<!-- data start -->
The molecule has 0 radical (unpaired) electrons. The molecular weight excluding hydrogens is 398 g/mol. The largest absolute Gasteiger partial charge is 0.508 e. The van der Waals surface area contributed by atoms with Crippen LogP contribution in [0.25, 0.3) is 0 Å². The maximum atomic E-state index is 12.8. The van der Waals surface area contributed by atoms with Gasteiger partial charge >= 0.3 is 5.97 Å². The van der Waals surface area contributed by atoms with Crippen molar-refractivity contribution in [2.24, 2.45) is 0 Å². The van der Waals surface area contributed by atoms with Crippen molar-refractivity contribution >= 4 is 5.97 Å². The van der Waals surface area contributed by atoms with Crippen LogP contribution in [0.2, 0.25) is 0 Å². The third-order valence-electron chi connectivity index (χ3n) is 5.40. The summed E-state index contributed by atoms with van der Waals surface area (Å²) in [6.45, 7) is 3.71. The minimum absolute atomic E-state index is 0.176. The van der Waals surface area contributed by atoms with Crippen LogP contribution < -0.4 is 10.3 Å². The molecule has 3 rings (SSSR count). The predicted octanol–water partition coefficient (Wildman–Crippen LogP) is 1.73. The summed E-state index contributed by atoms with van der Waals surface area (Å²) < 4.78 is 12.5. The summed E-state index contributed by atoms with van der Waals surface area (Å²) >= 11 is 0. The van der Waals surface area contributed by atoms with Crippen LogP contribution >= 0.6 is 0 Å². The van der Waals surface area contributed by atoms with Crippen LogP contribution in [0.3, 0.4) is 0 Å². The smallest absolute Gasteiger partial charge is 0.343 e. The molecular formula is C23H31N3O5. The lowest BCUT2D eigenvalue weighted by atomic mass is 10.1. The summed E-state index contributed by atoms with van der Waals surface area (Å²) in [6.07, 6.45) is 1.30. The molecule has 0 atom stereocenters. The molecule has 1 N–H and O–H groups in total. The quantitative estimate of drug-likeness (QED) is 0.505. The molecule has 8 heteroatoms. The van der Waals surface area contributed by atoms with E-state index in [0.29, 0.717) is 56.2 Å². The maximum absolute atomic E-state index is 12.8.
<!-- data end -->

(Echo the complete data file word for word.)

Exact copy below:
The molecule has 0 radical (unpaired) electrons. The molecular weight excluding hydrogens is 398 g/mol. The largest absolute Gasteiger partial charge is 0.508 e. The van der Waals surface area contributed by atoms with Crippen LogP contribution in [0.25, 0.3) is 0 Å². The maximum atomic E-state index is 12.8. The van der Waals surface area contributed by atoms with Gasteiger partial charge >= 0.3 is 5.97 Å². The van der Waals surface area contributed by atoms with Crippen molar-refractivity contribution in [2.24, 2.45) is 0 Å². The van der Waals surface area contributed by atoms with Crippen molar-refractivity contribution >= 4 is 5.97 Å². The van der Waals surface area contributed by atoms with Crippen LogP contribution in [0.2, 0.25) is 0 Å². The third-order valence-electron chi connectivity index (χ3n) is 5.40. The summed E-state index contributed by atoms with van der Waals surface area (Å²) in [6.45, 7) is 3.71. The minimum absolute atomic E-state index is 0.176. The van der Waals surface area contributed by atoms with Crippen LogP contribution < -0.4 is 10.3 Å². The molecule has 3 rings (SSSR count). The predicted octanol–water partition coefficient (Wildman–Crippen LogP) is 1.73. The summed E-state index contributed by atoms with van der Waals surface area (Å²) < 4.78 is 12.5. The summed E-state index contributed by atoms with van der Waals surface area (Å²) >= 11 is 0. The van der Waals surface area contributed by atoms with Crippen LogP contribution >= 0.6 is 0 Å². The van der Waals surface area contributed by atoms with Crippen LogP contribution in [0.3, 0.4) is 0 Å². The smallest absolute Gasteiger partial charge is 0.343 e. The molecular formula is C23H31N3O5. The lowest BCUT2D eigenvalue weighted by atomic mass is 10.1. The summed E-state index contributed by atoms with van der Waals surface area (Å²) in [6.07, 6.45) is 1.30. The molecule has 0 atom stereocenters. The molecule has 1 N–H and O–H groups in total. The quantitative estimate of drug-likeness (QED) is 0.505. The molecule has 8 heteroatoms. The van der Waals surface area contributed by atoms with E-state index in [0.29, 0.717) is 56.2 Å². The maximum absolute atomic E-state index is 12.8.